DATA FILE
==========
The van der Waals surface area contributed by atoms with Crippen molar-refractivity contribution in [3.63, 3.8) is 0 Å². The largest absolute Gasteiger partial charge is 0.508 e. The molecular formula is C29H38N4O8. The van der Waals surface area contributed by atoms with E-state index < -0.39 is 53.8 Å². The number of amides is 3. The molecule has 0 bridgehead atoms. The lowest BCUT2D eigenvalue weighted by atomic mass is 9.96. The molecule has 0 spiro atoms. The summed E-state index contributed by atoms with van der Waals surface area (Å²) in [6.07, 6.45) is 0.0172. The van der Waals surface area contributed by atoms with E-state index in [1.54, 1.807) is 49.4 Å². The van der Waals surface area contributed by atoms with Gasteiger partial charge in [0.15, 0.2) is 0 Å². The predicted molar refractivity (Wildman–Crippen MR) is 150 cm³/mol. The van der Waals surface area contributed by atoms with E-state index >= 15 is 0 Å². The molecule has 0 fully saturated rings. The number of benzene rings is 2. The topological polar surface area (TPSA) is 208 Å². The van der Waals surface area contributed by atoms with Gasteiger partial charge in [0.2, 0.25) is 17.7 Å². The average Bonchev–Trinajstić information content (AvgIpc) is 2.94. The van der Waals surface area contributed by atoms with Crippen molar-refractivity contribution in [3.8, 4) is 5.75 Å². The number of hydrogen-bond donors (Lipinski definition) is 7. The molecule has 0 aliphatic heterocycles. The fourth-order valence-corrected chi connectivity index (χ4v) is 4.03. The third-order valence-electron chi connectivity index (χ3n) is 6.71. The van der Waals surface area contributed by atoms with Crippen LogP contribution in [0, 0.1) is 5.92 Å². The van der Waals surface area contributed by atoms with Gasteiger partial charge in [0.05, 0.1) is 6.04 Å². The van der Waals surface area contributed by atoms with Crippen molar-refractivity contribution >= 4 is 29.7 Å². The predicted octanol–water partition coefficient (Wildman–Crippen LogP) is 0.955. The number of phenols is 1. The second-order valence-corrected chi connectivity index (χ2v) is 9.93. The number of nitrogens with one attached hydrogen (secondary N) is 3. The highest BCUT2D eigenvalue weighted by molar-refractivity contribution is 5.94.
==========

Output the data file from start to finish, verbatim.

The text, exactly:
The van der Waals surface area contributed by atoms with Crippen molar-refractivity contribution in [3.63, 3.8) is 0 Å². The largest absolute Gasteiger partial charge is 0.508 e. The molecular formula is C29H38N4O8. The van der Waals surface area contributed by atoms with E-state index < -0.39 is 53.8 Å². The number of amides is 3. The molecule has 0 bridgehead atoms. The lowest BCUT2D eigenvalue weighted by atomic mass is 9.96. The molecule has 0 spiro atoms. The summed E-state index contributed by atoms with van der Waals surface area (Å²) in [6.07, 6.45) is 0.0172. The van der Waals surface area contributed by atoms with E-state index in [1.54, 1.807) is 49.4 Å². The van der Waals surface area contributed by atoms with Gasteiger partial charge in [0.15, 0.2) is 0 Å². The predicted molar refractivity (Wildman–Crippen MR) is 150 cm³/mol. The van der Waals surface area contributed by atoms with E-state index >= 15 is 0 Å². The molecule has 0 fully saturated rings. The number of benzene rings is 2. The topological polar surface area (TPSA) is 208 Å². The van der Waals surface area contributed by atoms with Gasteiger partial charge in [0.2, 0.25) is 17.7 Å². The average Bonchev–Trinajstić information content (AvgIpc) is 2.94. The van der Waals surface area contributed by atoms with Crippen molar-refractivity contribution in [3.8, 4) is 5.75 Å². The number of hydrogen-bond donors (Lipinski definition) is 7. The molecule has 0 aliphatic heterocycles. The fourth-order valence-corrected chi connectivity index (χ4v) is 4.03. The third-order valence-electron chi connectivity index (χ3n) is 6.71. The van der Waals surface area contributed by atoms with Crippen LogP contribution in [0, 0.1) is 5.92 Å². The van der Waals surface area contributed by atoms with Gasteiger partial charge in [0.05, 0.1) is 6.04 Å². The van der Waals surface area contributed by atoms with Crippen molar-refractivity contribution >= 4 is 29.7 Å². The predicted octanol–water partition coefficient (Wildman–Crippen LogP) is 0.955. The number of phenols is 1. The second-order valence-corrected chi connectivity index (χ2v) is 9.93. The number of nitrogens with one attached hydrogen (secondary N) is 3. The highest BCUT2D eigenvalue weighted by molar-refractivity contribution is 5.94.